Hackers stole nearly 48 million customer records from T-Mobile a few days ago, with the carrier confirming the findings earlier this week. T-Mobile said at the time that the hackers did not steal payment information. But sensitive data, including full names, dates of birth, social security numbers, and driver’s license information was stolen. Hackers also accessed customer names, phone numbers, and PINs for some prepaid accounts. T-Mobile said the investigation is ongoing, but the company will offer customers two years of free identity theft protection. It turns out T-Mobile might not be alone. A hacker claims to have obtained personal data for 70 million accounts in a massive AT&T hack, including information that can expose them to identity theft down the road. Now, AT&T has issued a strange denial to news of the hack.
Compromised personal data
According to Restore Privacy, a “well-known threat actor” who goes by ShinyHunters is selling private data from 70 million AT&T customers. The site says it analyzed the data and found it to include legitimate customer information.
ShinyHunters posted a small sample of data that the site examined, comparing it to information available in public records. Restore Privacy says it can’t confirm that the data originates from AT&T customers, but it appears to be valid.
The data in the sample includes names, phone numbers, physical addresses, email addresses, social security numbers, and dates of birth.
The report says that ShinyHunters has also accessed encrypted data from customers that include social security numbers and dates of birth.
After contacting the hacker, the site found out that the data comes from AT&T customers in the US. He didn’t reveal how he obtained the data. But he added that there’s a third encrypted string in the data that might contain user PINs.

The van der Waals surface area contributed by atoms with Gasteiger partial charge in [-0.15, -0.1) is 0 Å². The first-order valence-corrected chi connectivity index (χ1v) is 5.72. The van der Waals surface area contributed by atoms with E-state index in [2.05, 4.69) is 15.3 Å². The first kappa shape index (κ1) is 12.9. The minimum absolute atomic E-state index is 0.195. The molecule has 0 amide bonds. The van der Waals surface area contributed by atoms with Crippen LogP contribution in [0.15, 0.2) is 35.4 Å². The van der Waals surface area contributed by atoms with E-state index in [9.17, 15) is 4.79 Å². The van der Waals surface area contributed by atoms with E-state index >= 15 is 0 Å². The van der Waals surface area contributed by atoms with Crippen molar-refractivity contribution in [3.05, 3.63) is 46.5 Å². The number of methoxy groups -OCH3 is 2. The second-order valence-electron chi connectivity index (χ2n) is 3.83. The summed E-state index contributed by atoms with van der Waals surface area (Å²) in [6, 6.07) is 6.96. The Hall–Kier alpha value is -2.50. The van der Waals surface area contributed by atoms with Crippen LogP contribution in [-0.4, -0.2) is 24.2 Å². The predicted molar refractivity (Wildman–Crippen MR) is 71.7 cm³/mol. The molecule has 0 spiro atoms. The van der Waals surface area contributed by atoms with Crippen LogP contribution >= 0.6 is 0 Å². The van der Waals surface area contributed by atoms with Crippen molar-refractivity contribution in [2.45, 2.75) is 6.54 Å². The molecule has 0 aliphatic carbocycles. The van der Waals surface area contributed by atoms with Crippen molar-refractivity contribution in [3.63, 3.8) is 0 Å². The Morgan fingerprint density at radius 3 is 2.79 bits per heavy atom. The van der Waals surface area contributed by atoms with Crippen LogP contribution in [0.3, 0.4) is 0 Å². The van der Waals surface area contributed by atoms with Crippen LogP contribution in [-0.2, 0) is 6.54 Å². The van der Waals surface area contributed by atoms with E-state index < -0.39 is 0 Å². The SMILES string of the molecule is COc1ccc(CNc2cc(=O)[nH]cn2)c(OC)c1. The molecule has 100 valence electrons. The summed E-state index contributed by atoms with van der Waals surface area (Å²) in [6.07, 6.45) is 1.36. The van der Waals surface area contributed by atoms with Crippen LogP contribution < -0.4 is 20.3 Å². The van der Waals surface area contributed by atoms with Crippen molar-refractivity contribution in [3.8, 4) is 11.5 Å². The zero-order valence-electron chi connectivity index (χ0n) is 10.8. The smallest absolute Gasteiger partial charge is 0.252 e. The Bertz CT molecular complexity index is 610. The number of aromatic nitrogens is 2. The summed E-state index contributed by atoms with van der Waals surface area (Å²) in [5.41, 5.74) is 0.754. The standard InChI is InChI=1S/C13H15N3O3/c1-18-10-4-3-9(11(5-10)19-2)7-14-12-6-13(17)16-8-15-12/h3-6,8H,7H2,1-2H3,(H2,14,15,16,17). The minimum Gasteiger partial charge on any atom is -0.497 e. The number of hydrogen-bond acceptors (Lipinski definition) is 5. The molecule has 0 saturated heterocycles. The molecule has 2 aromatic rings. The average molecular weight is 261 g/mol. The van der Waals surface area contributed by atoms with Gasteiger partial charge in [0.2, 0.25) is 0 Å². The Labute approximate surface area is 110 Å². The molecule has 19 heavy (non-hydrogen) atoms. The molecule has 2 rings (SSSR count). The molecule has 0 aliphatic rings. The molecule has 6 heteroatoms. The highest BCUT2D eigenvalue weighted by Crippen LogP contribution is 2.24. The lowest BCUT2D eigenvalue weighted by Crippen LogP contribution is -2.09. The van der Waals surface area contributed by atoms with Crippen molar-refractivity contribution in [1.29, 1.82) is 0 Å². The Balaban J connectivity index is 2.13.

AT&T reaction to the purported hack
ShinyHunters is asking for $1 million for the entire database but told the site that it’s willing to reach a deal with AT&T. The attacker indicated he has done this sort of deal before.
By the way, if AT&T is afraid and want their database taken off the market, they can contact me for an agreement, it has been done recently and both sides were satisfied.
AT&T provided Restore Privacy a comment on the situation that seems to indicate the report is inaccurate:
Based on our investigation today, the information that appeared in an internet chat room does not appear to have come from our systems.
The site says AT&T’s view of the events is not accurate. The hacker posted information that appeared in a well-known hacking forum from a user with an extensive history of attacks, not on an “internet chat room.” ShinyHunters told the site that AT&T’s response did not surprise him. “I think they will keep denying until I leak everything,” he said.
The attacker has other well-known exploits under his belt, which make his claims surrounding this supposed AT&T hack more believable.